Zimbabwe’s main opposition party calls for re-election over flawed process
The Citizens Coalition for Change (CCC) in Zimbabwe has demanded a new national election, rejecting Emmerson Mnangagwa’s victory in the August 23rd vote. Mnangagwa’s ZANU-PF party was declared the winner, with the incumbent president securing 52.6% of the vote compared to CCC leader Nelson Chamisa’s 44%.
However, several election observer missions preliminarily concluded the electoral process was problematic and skewed against the CCC. The party’s meetings were banned, members arrested, and access to ballot papers restricted. CCC deputy spokesperson Gift Ostallos Siziba said at a press conference this week that the entire process was flawed. Thousands were unable to vote due to issues with voter registration and intimidation, he claimed.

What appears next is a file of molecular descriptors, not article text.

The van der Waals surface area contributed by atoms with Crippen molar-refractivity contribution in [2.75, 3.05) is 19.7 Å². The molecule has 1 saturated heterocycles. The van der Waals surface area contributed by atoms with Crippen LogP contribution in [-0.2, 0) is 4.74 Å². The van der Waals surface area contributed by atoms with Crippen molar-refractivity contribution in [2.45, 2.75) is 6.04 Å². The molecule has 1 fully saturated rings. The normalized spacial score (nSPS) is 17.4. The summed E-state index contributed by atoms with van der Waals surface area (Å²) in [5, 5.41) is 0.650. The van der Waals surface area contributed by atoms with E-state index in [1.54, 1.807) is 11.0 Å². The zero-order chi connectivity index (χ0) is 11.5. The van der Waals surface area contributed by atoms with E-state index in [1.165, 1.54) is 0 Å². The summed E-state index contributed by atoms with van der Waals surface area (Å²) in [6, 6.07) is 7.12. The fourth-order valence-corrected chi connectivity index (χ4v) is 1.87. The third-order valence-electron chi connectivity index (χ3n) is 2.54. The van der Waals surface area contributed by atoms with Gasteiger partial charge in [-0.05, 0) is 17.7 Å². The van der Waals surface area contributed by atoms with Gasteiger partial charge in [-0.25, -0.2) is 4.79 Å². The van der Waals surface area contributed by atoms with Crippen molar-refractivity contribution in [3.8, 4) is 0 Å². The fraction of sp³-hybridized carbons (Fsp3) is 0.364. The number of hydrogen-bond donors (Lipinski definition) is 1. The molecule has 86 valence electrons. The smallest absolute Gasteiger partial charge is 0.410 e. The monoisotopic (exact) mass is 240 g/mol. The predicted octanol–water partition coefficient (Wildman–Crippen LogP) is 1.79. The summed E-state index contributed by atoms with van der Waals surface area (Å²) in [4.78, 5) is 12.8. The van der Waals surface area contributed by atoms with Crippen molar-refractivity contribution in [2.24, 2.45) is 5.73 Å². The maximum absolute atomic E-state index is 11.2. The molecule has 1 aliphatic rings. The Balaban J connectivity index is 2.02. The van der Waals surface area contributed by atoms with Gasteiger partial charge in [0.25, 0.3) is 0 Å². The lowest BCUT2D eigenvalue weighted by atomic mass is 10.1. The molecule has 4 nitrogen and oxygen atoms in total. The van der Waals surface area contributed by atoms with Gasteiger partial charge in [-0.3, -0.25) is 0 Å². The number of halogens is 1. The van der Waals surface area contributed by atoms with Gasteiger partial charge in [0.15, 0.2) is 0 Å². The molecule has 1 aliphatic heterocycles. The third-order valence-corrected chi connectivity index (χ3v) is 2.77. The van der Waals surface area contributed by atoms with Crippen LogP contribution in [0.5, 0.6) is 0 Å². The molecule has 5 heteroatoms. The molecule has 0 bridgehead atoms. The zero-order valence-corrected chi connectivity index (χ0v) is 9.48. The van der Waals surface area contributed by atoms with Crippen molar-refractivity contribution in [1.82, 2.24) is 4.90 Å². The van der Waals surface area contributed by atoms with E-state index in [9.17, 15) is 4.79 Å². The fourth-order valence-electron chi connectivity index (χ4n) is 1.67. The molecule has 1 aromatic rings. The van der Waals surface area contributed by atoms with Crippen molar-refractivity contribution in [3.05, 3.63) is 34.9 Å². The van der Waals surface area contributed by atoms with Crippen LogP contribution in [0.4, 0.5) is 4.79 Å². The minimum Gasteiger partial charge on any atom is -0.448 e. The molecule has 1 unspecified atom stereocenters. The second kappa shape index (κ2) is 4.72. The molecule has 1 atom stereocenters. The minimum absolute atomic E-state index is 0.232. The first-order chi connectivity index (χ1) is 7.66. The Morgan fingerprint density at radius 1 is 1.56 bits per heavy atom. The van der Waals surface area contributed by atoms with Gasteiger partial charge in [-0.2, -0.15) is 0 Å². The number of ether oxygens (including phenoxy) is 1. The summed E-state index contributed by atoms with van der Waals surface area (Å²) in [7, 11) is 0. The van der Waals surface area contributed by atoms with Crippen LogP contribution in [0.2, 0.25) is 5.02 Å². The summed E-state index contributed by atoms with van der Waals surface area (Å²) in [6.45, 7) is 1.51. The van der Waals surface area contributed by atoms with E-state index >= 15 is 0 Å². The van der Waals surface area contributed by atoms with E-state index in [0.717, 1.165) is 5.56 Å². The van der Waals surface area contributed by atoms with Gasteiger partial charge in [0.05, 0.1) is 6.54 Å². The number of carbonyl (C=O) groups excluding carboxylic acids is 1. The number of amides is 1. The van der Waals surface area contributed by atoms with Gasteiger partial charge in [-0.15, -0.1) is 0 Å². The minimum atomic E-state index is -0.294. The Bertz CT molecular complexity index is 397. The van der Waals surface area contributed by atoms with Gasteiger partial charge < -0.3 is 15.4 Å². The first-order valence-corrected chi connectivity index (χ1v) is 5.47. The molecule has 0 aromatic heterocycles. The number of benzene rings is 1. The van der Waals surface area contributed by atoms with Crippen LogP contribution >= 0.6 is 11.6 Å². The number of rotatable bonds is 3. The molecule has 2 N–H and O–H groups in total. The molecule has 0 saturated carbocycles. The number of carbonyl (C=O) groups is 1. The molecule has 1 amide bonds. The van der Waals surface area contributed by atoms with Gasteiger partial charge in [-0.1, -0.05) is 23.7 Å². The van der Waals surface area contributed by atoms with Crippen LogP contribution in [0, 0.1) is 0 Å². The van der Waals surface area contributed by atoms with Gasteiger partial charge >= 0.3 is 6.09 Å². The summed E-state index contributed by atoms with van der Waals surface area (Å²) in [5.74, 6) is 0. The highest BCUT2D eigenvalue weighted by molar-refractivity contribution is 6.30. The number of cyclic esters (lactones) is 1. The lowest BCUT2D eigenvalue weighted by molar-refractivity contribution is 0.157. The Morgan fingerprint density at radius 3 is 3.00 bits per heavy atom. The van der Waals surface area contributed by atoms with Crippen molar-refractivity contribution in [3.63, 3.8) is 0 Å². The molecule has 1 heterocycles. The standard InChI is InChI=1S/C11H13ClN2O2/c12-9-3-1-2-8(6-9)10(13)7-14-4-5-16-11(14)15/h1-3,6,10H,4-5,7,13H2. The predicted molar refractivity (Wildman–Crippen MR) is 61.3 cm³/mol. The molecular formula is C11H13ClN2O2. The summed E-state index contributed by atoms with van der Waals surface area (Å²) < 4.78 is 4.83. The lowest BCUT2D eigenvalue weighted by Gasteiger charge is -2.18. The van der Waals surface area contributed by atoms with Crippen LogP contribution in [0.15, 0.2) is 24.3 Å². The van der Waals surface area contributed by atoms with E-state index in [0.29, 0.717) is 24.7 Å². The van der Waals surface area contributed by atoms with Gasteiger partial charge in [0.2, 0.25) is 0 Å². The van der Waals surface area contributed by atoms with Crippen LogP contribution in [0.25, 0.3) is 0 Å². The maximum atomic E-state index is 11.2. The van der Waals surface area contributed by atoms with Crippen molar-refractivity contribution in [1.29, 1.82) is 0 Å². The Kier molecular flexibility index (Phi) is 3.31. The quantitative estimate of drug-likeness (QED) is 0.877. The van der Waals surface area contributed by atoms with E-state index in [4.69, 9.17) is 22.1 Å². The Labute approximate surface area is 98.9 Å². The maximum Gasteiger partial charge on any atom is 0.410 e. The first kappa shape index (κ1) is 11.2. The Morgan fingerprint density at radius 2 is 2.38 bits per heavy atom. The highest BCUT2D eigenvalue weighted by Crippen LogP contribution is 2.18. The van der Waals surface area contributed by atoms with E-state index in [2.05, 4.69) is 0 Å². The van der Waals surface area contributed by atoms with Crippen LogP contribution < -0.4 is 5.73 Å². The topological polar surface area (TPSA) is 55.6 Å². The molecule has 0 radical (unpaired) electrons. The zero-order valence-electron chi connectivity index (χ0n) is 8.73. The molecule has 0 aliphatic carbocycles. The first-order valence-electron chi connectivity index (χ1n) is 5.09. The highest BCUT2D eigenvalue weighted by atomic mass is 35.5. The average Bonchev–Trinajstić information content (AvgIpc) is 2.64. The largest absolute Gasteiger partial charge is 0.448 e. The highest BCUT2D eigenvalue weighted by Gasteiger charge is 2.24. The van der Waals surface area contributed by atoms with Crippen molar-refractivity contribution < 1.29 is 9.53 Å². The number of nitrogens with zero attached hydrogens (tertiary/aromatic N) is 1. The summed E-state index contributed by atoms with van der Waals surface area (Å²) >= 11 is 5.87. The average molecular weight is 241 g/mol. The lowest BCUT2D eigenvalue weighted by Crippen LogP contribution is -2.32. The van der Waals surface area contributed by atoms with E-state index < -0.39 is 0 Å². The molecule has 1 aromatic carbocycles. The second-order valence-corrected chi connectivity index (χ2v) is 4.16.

Siziba argued only a fresh election overseen by an independent, private entity chosen by the Southern Africa Development Community and African Union could address the situation. The Zimbabwe Electoral Commission must be dissolved for failing to run the polls impartially, in his view. When asked if the CCC would pursue a recount, Siziba maintained ZEC could not be trusted and an international body was needed.
Problems cited included a delimitation exercise seen as unfair and intimidation of voters and officials. The CCC activist said ballot materials arrived late in opposition strongholds on election day, contributing to the problems. While a court challenge was rumoured, Siziba focused on calls for SADC and AU involvement in facilitating a free and fair redo of the previously held election.